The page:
Language is an ever-evolving and living thing; a social construct plucked from the minds of millions, with each hand that touches it shaping it in some small but ineffable way. And like all living things, it must, eventually, give way to the natural order of things, and do as we all are destined to do: Crap its pants, and then die.
As it happens, said ignominious death occurred, for the English language, just a few short hours ago today, when the American Dialect Society—a collection of “linguists, lexicographers, etymologists, grammarians, historians, researchers, writers, authors, editors, professors, university students, and independent scholars”—decided to throw their combined academic acumen behind naming “-ussy” the 2022 Word Of The Year.
In other news, we’re in hell now, and will be for the foreseeable future.
For those of you who’ve blessedly dodged the -ussy bullet so far, a) sorry, and b) it is, as you might imagine, a slang suffix based off the word “pussy.” We’ll throw further explanatory duties over to a Vulture article quoted in the official ADS press release today—although before we do so, we feel like we should warn you that you’re only seconds away from reading the word “pizzussy,” and thus having your life irrevocably changed. (Sorry, again.)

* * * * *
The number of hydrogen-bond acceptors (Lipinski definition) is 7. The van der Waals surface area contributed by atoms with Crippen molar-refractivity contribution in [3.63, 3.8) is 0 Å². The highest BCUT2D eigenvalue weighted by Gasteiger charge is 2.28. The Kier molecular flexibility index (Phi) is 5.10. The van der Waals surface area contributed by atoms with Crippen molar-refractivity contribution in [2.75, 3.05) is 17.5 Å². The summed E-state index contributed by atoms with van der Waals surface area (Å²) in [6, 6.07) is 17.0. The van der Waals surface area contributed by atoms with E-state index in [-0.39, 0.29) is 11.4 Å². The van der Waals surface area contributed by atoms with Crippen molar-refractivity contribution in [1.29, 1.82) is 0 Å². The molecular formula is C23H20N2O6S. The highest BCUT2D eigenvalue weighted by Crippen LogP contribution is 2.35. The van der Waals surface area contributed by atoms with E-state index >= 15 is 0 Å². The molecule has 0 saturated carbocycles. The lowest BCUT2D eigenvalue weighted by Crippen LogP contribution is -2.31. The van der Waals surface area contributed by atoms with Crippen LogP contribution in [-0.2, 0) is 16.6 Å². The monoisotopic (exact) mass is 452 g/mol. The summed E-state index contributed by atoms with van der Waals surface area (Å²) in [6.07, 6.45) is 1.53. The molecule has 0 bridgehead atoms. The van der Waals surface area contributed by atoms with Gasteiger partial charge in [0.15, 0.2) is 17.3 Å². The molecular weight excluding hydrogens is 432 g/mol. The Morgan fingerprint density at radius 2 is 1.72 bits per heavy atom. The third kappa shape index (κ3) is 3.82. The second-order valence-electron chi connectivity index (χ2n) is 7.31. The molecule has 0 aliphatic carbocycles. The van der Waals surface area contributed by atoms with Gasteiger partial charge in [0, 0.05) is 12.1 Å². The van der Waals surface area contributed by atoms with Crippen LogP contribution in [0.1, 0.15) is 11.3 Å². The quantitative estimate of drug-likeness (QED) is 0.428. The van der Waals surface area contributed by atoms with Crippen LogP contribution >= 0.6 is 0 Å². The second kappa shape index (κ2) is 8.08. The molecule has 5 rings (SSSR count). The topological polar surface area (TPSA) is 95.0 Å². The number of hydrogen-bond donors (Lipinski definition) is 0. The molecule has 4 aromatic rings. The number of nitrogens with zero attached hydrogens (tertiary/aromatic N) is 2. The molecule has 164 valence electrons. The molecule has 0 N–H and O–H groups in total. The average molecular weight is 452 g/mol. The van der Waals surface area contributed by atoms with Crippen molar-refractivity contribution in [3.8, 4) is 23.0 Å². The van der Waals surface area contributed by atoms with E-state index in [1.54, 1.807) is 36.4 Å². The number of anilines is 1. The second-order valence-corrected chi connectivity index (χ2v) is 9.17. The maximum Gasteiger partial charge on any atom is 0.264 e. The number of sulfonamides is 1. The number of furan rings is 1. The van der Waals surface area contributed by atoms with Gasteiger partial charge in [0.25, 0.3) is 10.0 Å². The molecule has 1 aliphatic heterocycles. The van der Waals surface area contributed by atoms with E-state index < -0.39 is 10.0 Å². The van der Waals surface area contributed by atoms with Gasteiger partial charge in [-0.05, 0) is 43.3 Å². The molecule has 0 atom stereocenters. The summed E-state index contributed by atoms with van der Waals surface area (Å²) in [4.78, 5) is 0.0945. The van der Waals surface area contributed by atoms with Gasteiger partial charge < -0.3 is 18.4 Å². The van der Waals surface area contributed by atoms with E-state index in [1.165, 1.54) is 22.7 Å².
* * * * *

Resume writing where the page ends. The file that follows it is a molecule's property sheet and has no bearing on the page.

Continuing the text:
Here’s the explanatory quote, from a Bethy Squires piece that asked linguists about the trend: “Riffing off ‘bussy’ (a portmanteau of ‘boy’ and ‘pussy’), now everything is a cat or a cavity. A calzone is a pizzussy. A wine bottle has a winussy.” Meanwhile, there’s also a 2018 academic paper cited, with the innocuous title “A corpus study of phonological factors in novel English blends.” And, seriously: this next sentence, in the little quote box? It’s going to be pretty rough.
In this paper, I present another such class of words from a recent language game, pussy blends (e.g., (Margaret) Thatcher + pussy > thatchussy)
Take a bow, linguistic researcher Michael Dow.
The ADS, which has been naming words of the year since the early 1990s, but which has been around as an organization for more than a century, has a long history of embracing modern trends in language. (Among other things, the release today notes all the ways that the rise of TikTok culture has encouraged more blending and percolation of language.) In the past, the Society has named words like “chad,” “dumpster fire,” “fake news,” and other topical additions to the lexicon as Words Of various Years.
And, hey: At least, in looking at the full voting results, we can take comfort that “Dark Brandon” (which got 19 votes) or “quiet quitting” (32 votes) didn’t score the win, leaving our collective language with at least a tiny shred of its minimal remaining dignity.